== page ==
Wednesday, December 9, 2009

Music: A Biological Imperative?

Two recent studies by Duke University suggest that music isn't just a pleasant diversion. Rather, it's something hardwired into human beings, and is an extension of the way we communicate.

I know, nothing new to anyone moved to tears or brought to the edge of their seat by a great work or exquisite performance. But the findings are interesting, nevertheless.

According to Science Daily, the first study showed that "the musical scales most commonly used over the centuries are those that come closest to mimicking the physics of the human voice." 16th Century madrigalists were intuitively familiar with this concept, as were most opera composers. The study suggests that our major/minor scale system (and the scales of other musical cultures) closely resemble the sounds human vocal cords can produce.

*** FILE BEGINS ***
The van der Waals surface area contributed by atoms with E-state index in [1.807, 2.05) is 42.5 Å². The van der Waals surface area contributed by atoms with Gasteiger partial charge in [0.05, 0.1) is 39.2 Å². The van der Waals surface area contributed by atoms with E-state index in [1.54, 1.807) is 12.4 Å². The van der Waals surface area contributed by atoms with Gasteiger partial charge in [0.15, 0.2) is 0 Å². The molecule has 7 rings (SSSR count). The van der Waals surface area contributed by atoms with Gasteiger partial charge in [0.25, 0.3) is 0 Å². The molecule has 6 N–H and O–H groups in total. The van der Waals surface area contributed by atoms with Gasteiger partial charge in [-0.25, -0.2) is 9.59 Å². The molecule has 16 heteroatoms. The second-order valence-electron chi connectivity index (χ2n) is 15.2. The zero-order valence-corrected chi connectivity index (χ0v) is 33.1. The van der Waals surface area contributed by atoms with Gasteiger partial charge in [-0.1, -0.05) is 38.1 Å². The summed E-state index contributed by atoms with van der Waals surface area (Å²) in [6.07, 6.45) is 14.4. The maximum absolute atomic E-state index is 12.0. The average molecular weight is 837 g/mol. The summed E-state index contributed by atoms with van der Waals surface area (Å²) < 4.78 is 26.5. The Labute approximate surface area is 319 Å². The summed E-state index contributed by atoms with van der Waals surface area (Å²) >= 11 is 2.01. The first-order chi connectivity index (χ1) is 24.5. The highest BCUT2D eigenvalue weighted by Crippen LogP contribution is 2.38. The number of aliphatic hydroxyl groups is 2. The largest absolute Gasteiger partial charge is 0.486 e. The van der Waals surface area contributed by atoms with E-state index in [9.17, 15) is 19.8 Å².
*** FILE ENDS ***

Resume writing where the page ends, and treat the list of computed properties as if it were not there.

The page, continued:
In other words, all of the notes in all of the scales that we regularly use can be hummed. And the microtones that haven't been used in traditional scales are missing because they can't.

The second study looked at the emotional content of music. It found (again, not surprisingly) that music mimicked speech patterns and inflections to give it emotional color. And that color was effectively communicated.

As research team leader Dale Purves said, "Our appreciation of music is a happy byproduct of the biological advantages of speech and our need to understand its emotional content."

Happy, indeed.

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